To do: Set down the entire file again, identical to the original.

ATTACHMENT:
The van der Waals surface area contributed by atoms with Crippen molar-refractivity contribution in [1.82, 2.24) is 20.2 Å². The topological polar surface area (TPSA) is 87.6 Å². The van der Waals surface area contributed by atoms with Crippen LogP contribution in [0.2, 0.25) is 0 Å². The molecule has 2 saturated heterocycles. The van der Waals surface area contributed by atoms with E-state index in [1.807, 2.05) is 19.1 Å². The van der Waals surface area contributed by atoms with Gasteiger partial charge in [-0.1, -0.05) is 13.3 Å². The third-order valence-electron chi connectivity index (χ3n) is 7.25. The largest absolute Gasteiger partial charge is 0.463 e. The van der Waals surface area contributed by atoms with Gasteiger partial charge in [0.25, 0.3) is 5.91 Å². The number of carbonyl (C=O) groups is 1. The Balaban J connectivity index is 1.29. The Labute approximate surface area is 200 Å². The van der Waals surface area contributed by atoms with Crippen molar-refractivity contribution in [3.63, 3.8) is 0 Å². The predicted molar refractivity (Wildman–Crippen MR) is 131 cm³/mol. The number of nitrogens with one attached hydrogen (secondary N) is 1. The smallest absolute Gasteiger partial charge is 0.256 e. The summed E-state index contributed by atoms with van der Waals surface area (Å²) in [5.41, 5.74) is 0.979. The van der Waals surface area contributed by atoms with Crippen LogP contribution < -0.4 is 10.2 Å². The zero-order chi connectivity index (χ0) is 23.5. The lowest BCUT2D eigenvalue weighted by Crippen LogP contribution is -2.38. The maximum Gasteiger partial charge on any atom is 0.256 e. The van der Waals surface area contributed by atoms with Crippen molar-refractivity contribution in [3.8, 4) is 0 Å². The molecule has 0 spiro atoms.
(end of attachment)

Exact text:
The van der Waals surface area contributed by atoms with Crippen molar-refractivity contribution in [1.82, 2.24) is 20.2 Å². The topological polar surface area (TPSA) is 87.6 Å². The van der Waals surface area contributed by atoms with Crippen LogP contribution in [0.2, 0.25) is 0 Å². The molecule has 2 saturated heterocycles. The van der Waals surface area contributed by atoms with E-state index in [1.807, 2.05) is 19.1 Å². The van der Waals surface area contributed by atoms with Gasteiger partial charge in [-0.1, -0.05) is 13.3 Å². The third-order valence-electron chi connectivity index (χ3n) is 7.25. The largest absolute Gasteiger partial charge is 0.463 e. The van der Waals surface area contributed by atoms with Gasteiger partial charge in [0.25, 0.3) is 5.91 Å². The number of carbonyl (C=O) groups is 1. The Balaban J connectivity index is 1.29. The Labute approximate surface area is 200 Å². The van der Waals surface area contributed by atoms with Crippen molar-refractivity contribution in [3.63, 3.8) is 0 Å². The predicted molar refractivity (Wildman–Crippen MR) is 131 cm³/mol. The number of nitrogens with one attached hydrogen (secondary N) is 1. The smallest absolute Gasteiger partial charge is 0.256 e. The summed E-state index contributed by atoms with van der Waals surface area (Å²) in [5.41, 5.74) is 0.979. The van der Waals surface area contributed by atoms with Crippen LogP contribution < -0.4 is 10.2 Å². The zero-order chi connectivity index (χ0) is 23.5. The lowest BCUT2D eigenvalue weighted by Crippen LogP contribution is -2.38. The maximum Gasteiger partial charge on any atom is 0.256 e. The van der Waals surface area contributed by atoms with Crippen molar-refractivity contribution in [3.8, 4) is 0 Å². The molecule has 0 spiro atoms.